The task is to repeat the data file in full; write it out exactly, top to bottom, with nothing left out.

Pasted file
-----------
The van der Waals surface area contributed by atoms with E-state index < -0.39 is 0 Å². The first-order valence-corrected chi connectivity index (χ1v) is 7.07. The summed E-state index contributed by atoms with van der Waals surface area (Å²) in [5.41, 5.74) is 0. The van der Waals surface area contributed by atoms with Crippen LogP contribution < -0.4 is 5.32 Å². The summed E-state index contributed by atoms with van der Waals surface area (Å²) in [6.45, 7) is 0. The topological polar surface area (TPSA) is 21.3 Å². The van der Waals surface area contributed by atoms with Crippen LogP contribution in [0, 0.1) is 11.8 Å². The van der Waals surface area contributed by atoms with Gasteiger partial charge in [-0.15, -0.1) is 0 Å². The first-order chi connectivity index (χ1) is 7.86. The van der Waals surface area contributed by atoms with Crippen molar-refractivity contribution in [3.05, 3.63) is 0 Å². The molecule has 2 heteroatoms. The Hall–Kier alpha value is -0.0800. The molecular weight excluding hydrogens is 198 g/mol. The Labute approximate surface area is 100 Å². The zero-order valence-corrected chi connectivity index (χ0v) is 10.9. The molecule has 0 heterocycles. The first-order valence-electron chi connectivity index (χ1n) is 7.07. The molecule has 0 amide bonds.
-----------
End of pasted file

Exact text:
The van der Waals surface area contributed by atoms with E-state index < -0.39 is 0 Å². The first-order valence-corrected chi connectivity index (χ1v) is 7.07. The summed E-state index contributed by atoms with van der Waals surface area (Å²) in [5.41, 5.74) is 0. The van der Waals surface area contributed by atoms with Crippen LogP contribution < -0.4 is 5.32 Å². The summed E-state index contributed by atoms with van der Waals surface area (Å²) in [6.45, 7) is 0. The topological polar surface area (TPSA) is 21.3 Å². The van der Waals surface area contributed by atoms with Crippen LogP contribution in [0, 0.1) is 11.8 Å². The van der Waals surface area contributed by atoms with Gasteiger partial charge in [-0.15, -0.1) is 0 Å². The first-order chi connectivity index (χ1) is 7.86. The van der Waals surface area contributed by atoms with Crippen molar-refractivity contribution in [3.05, 3.63) is 0 Å². The molecule has 2 heteroatoms. The Hall–Kier alpha value is -0.0800. The molecular weight excluding hydrogens is 198 g/mol. The Labute approximate surface area is 100 Å². The zero-order valence-corrected chi connectivity index (χ0v) is 10.9. The molecule has 0 heterocycles. The first-order valence-electron chi connectivity index (χ1n) is 7.07. The molecule has 0 amide bonds.